As Kidney Week Ends, Providers Are Urged to Join New Care Models

November 12, 2019

As Kidney Week closed, nephrologists gathered to hear policy updates and information about forthcoming payment models from CMS and seemed pleased with what they heard.

As Kidney Week closed, nephrologists gathered to hear policy updates and information about forthcoming payment models from CMS and seemed pleased with what they heard.

Tom Duvall, the acting director for the Division of Special Populations and Projects within CMS’ Center for Medicare and Medicaid Innovation (CMMI), discussed the different models that the administration unveiled in July 2019 and what sorts of questions providers and practices should consider asking themselves before they make a decision about the options available under Kidney Care Choices (KCC).

The KCC model is expected to run from 2020 to December 31, 2023, with the option to apply for an additional year or two at the discretion of CMS. Although the model participation starts next year, financial accountability will not start until 2021. During the implementation period, participants will have to focus on their infrastructure and building care partnerships, he said.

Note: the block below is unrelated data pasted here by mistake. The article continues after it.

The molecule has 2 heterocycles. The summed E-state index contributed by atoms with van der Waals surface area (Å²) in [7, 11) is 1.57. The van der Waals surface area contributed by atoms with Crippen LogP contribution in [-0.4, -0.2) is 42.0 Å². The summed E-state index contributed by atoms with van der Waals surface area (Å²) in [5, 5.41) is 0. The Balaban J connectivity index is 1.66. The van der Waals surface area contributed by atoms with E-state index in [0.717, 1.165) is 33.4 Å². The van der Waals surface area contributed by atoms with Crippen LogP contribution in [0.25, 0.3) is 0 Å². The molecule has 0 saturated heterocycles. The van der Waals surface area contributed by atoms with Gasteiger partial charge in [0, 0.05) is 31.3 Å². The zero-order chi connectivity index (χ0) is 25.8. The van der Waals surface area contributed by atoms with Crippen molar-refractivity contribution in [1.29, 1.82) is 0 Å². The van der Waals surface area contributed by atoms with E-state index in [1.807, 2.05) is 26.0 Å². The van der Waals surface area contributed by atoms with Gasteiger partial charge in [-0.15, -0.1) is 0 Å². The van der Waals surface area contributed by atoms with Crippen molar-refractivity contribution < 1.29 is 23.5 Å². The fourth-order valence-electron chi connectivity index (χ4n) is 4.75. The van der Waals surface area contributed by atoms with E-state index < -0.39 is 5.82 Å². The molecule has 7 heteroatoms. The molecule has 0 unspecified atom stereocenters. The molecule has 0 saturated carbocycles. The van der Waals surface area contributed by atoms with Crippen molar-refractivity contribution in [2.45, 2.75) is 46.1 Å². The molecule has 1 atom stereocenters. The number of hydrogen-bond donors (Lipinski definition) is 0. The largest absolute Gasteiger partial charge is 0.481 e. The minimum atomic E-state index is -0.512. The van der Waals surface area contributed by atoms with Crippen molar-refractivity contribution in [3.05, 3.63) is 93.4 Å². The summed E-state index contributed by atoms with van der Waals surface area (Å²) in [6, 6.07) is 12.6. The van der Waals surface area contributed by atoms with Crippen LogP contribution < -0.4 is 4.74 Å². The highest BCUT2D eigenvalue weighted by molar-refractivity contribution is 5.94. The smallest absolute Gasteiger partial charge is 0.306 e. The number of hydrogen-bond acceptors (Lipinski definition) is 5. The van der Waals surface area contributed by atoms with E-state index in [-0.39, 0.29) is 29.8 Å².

KCC is part of the HHS initiative, Advancing American Kidney Health, which aims to improve the health of the 37 million Americans living with kidney disease. The initiative outlines 3 goals for improving kidney health: (1) reduce the number of Americans developing ESRD by 25% by 2030; (2) have 80% of new ESRD patients in 2025 either receiving dialysis at home or receiving a transplant; and (3) double the number of kidneys available for transplant by 2030. There are currently more than 700,000 Americans with ESRD and nearly 100,000 waiting for a kidney transplant.

The Kidney Care First (KCF) model is aimed at nephrology practices, with the goals of later and better starts on dialysis, better coordination of care in order to reduce the total costs of care, more patients receiving transplants and staying off dialysis for longer, and offering different levels of financial risk. Under KCF, which is based on the Primary Care First model, nephrologists will be eligible for bonus payments.

Under Comprehensive Kidney Care Contracting (CKCC) models, there are 3 choices, and they are meant for larger kidney entities; the models each have a different mix of risk and reward.

“Do you think you can do it on your own, on your individual practice level, or do you think you want to partner with some larger organizations? Maybe it's dialysis companies, maybe it's insurance companies, maybe it's your local transplant provider, to really take on this accountability for beneficiary care," Duvall said of the considerations that should be factored into any decision making.

Duvall said CMS wanted to be flexible in order to “meet people where they are with the goal of giving people different opportunities to improve care.”

Encouraging practices to apply, he noted that even though the deadline is a little more than 2 months away, he said CMS wants to hear from them if they have questions. In addition, he said, “You don’t have to make a final decision until fall of 2020, said even if you’re on the edge we would encourage to to apply.”